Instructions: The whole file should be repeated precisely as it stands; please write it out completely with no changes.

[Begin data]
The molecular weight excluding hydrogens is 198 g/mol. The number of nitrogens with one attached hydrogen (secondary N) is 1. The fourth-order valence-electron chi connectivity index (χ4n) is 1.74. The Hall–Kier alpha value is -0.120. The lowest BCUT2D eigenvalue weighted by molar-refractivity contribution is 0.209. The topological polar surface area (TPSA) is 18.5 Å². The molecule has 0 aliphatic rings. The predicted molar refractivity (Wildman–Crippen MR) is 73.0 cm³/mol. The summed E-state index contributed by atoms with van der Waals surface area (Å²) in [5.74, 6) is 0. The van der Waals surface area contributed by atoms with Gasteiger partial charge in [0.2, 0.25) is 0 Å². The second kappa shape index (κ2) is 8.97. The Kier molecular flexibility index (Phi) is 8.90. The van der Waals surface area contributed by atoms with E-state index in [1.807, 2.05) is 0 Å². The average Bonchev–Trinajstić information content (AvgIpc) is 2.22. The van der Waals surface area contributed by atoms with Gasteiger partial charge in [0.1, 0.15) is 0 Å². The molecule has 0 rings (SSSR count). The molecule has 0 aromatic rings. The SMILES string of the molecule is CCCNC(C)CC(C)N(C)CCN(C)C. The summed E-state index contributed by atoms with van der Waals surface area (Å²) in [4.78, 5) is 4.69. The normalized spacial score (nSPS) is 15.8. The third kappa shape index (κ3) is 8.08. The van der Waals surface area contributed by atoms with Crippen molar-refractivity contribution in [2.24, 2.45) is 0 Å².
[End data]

The molecular weight excluding hydrogens is 198 g/mol. The number of nitrogens with one attached hydrogen (secondary N) is 1. The fourth-order valence-electron chi connectivity index (χ4n) is 1.74. The Hall–Kier alpha value is -0.120. The lowest BCUT2D eigenvalue weighted by molar-refractivity contribution is 0.209. The topological polar surface area (TPSA) is 18.5 Å². The molecule has 0 aliphatic rings. The predicted molar refractivity (Wildman–Crippen MR) is 73.0 cm³/mol. The summed E-state index contributed by atoms with van der Waals surface area (Å²) in [5.74, 6) is 0. The van der Waals surface area contributed by atoms with Gasteiger partial charge in [0.2, 0.25) is 0 Å². The second kappa shape index (κ2) is 8.97. The Kier molecular flexibility index (Phi) is 8.90. The van der Waals surface area contributed by atoms with E-state index in [1.807, 2.05) is 0 Å². The average Bonchev–Trinajstić information content (AvgIpc) is 2.22. The van der Waals surface area contributed by atoms with Gasteiger partial charge in [0.1, 0.15) is 0 Å². The molecule has 0 rings (SSSR count). The molecule has 0 aromatic rings. The SMILES string of the molecule is CCCNC(C)CC(C)N(C)CCN(C)C. The summed E-state index contributed by atoms with van der Waals surface area (Å²) in [4.78, 5) is 4.69. The normalized spacial score (nSPS) is 15.8. The third kappa shape index (κ3) is 8.08. The van der Waals surface area contributed by atoms with Crippen molar-refractivity contribution in [2.24, 2.45) is 0 Å².